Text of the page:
Today would be the 100th birthday of John Cheever, who died in 1982. Two news reports you might want to check out are this one by the New York Daily News, and for an English perspective, this one from the Telegraph.
I asked Bruce Boyer if he might have any particular insight on one of the few great American authors to take upper-middle-class East Coasters as his subject matter, and sure enough Bruce came up with an insightful quote from Cheever’s daughter, which Bruce used in his book “Eminently Suitable.” Here’s the passage:
One possible answer [about why men allow women to buy their clothes for them] comes, I think from a biographical memoir of John Cheever by his daughter. In Home Before Dark, Susan Cheever is particularly acute on the value her famous father put on appearances:
Clothes were important to him, and by the end of his life he had developed an aristocratic casual style that reflected his personal horror of vanity in men. This collided with his sharp sense of the importance of appearance. He didn’t like to be caught looking in the mirror, and he felt that men shouldn’t think too much about their hair or clothes. They should, nevertheless, always look terrific. It was an eccentric double standard that reflected his rigid and confused ideas about correct masculine behavior.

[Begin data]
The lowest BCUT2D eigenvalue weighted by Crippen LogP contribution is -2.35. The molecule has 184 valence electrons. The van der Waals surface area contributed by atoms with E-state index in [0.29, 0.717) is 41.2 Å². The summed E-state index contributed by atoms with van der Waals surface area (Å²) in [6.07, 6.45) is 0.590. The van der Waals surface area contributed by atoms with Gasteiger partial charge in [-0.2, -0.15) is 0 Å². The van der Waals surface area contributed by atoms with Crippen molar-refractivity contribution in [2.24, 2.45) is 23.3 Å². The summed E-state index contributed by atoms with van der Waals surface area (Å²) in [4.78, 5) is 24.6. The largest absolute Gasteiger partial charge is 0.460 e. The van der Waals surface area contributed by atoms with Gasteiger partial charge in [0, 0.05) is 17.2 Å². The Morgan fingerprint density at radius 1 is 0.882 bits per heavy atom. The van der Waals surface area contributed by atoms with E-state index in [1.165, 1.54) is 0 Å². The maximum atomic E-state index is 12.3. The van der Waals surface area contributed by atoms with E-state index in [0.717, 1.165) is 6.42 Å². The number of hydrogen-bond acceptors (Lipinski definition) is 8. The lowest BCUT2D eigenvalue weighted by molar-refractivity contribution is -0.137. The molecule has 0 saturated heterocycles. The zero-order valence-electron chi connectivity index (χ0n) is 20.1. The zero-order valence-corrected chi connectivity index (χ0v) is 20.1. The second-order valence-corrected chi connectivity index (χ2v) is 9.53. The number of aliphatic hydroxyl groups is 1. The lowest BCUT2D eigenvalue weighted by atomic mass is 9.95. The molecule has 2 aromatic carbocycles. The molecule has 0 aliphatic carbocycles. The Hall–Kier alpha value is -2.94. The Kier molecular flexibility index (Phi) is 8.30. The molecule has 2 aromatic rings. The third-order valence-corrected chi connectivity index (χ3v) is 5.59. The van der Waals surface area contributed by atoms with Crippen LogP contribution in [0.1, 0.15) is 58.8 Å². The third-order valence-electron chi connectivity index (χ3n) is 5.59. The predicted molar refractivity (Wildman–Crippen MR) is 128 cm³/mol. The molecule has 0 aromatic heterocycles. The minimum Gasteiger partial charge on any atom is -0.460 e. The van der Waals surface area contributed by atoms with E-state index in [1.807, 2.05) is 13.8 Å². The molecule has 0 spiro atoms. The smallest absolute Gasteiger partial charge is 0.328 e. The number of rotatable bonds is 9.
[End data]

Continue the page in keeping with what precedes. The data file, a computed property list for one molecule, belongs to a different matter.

If such an elegant and distinguished person as John Cheever, an artist at describing the intricacies of living, can be confused about how men should behave regarding their appearance, I suppose the rest of us can be forgiven easily enough if we relinquish the job of dressing ourselves. It is a solution to the double standard, isn’t it, if we say, “Well, yes, I suppose I am rather nicely turned out, but I really don’t care much about myself. My wife picks up a few things for me here and there.” gets us neatly off the hook.